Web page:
As one of big drivers behind the recent IPO window, cross-over investing into private biotech companies by both mutual fund and hedge fund investors has become increasingly commonplace over the past couple years. As described at the BIO Investor meeting last month in San Francisco, “Cross-over investing all the rage” (here).
This elevated and active role by cross-over investors in the private markets has been an accelerating trend since early in 2012 (here). In fact, in January 2013, BioCentury’s Michael Flanagan wrote in the Financial Markets Preview that an important “factor that could fuel the IPO market is the larger role crossover public investors have played in late-stage private financings, providing an additional source of capital to help shepherd companies to reach a stage where other public investors will take notice”. This has certainly played out as described.
Everyone in venture-backed emerging companies acknowledges that going into the public markets with a solid list of blue chip cross-over investors in the capital structure is a good idea conceptually. It makes sense to line up big future owners of the stock early to help support the book-building process in the offering. But just how much of an impact these investors have is less well explored.
Leveraging a dataset from one of the more active investment banks, I’ve explored the quantitative impact of cross-over led private rounds on pricing and performance and it’s even more compelling than I would have guessed.
Out of 94 therapeutically-focused IPOs in the bank’s dataset since January 2013, 26% of them had cross-over led financing rounds (24 companies). Some of the most active cross-over investors include Adage, Brookside, Deerfield, Fidelity, Foresite, RA Capital, OrbiMed, and Wellington, just to name a few. Many of these cross-over rounds include syndicates of three or more buyside investors.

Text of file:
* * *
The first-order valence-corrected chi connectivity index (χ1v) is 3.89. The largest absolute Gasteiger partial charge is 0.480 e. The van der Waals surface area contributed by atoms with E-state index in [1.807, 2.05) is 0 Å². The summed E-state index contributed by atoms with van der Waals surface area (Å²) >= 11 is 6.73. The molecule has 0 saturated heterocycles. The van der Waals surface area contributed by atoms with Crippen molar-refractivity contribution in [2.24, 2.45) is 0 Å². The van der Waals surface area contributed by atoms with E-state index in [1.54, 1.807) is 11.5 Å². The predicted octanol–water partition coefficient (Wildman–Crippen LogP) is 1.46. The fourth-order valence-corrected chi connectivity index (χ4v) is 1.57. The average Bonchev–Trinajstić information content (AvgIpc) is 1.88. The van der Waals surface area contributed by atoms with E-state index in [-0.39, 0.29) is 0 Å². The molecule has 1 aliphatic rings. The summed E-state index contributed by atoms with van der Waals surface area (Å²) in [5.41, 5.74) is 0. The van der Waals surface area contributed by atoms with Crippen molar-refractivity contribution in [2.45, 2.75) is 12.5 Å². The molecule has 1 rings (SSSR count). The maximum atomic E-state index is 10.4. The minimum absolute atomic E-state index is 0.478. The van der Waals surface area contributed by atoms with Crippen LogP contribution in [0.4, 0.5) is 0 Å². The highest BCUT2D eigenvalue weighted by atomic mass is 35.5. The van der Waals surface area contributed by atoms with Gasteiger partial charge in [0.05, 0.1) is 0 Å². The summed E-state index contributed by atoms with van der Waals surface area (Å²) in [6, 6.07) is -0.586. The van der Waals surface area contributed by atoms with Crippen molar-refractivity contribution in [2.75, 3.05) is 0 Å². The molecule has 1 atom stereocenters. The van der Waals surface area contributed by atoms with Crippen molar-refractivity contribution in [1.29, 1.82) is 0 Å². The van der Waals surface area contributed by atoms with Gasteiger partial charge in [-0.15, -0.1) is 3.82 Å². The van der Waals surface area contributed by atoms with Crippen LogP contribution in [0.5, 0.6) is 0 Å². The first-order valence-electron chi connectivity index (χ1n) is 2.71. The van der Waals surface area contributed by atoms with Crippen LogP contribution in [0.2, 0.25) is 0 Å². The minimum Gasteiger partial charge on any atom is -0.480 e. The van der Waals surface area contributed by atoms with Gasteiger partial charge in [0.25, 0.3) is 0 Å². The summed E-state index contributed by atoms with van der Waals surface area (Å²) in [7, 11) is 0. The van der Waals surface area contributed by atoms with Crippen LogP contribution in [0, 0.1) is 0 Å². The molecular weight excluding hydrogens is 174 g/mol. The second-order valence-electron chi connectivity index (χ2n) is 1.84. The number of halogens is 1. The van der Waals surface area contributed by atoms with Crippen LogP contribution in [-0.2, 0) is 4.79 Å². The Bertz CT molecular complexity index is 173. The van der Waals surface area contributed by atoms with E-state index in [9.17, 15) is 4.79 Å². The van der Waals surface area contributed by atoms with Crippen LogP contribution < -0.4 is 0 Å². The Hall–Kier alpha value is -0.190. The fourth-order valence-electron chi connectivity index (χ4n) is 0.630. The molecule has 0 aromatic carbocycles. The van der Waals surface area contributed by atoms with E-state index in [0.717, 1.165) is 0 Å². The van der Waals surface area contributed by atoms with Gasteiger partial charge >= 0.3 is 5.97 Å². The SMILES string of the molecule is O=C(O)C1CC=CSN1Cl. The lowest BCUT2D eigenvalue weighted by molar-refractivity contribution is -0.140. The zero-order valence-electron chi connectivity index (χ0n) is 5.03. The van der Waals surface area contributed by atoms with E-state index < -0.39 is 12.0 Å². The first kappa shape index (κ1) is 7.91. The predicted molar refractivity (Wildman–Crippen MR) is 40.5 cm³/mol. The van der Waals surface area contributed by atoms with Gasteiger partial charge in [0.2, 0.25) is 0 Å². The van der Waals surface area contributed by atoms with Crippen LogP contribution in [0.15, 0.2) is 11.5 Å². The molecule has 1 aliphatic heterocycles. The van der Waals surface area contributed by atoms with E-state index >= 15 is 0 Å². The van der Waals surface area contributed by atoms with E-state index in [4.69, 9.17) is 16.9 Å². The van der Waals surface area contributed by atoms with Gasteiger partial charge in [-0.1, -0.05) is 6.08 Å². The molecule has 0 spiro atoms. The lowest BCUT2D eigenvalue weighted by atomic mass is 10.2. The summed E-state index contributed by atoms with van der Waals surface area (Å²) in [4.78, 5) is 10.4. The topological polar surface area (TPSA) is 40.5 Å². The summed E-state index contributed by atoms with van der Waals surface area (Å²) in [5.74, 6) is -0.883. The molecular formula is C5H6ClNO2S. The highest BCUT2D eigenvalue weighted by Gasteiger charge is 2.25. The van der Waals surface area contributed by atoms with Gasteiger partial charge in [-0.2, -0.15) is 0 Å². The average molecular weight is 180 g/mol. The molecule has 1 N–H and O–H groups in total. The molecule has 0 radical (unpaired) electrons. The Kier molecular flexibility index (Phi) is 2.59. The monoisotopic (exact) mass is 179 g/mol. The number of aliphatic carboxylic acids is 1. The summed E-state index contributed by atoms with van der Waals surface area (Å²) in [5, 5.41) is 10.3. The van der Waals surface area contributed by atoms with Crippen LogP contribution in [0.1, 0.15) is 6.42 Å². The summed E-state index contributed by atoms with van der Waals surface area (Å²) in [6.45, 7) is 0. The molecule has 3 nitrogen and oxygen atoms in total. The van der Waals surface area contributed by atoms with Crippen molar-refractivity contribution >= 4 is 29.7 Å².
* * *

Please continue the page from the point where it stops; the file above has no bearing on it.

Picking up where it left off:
The three-panel chart below tracks a few comparative metrics:
As shown in this chart, companies with cross-over led pre-IPO financing rounds have:
- Significantly higher pre-money valuations at IPO. At the median, these data show a 128% higher valuation – $290M vs $127M. Even the bottom quartile valuation of the cross-over led companies is higher than the top quartile valuation of those without cross-overs involved. Even adjusting for the likely additional capital of ~$50M or so from the cross-over fundraising, this is meaningful and significant.
- Cross-overs support IPOs at bigger step-ups in price at IPO. The multiple over the last private round valuation is 34% higher; at the median, the valuation is 1.5x the post-money of the last private round with cross-overs, and only 1.1x for l. 50% uptick in valuation vs 10%
- Post-IPO stock appreciation vastly outperforms for companies with cross-overs in their pre-IPO round. Despite pricing at higher market cap’s, and at bigger step-ups in valuation, these companies continue to outperform with 83% stock appreciation, at the median, versus trading down by 10% without cross-overs. That’s staggering. Two other related statistics: 33% of cross-over led companies have doubled since their IPOs, only 9% of those without. Further, 56% of companies without cross-over support have traded down since their IPOs versus only 29% of cross-over backed companies.
These quantitative differences are striking, and strongly suggest that cross-over participation in a pre-IPO financing round is a either a significant indicator of actual quality in biotech today, or a catalyst for others to perceive a company as quality. Both of those reasons could explain the material and significant change in company valuation and post-market stock performance.
There are clearly exceptions to this observation: Epizyme, Receptos, and Ophthotech didn’t have cross-overs lead a pre-IPO round, and have clearly outperformed.
But across the full cohort of companies with recently-minted IPOs, the trend is very clear and confirms widely held intuitive belief: the participation of cross-over investors in private rounds appears to be a very good thing for companies aspiring to go public.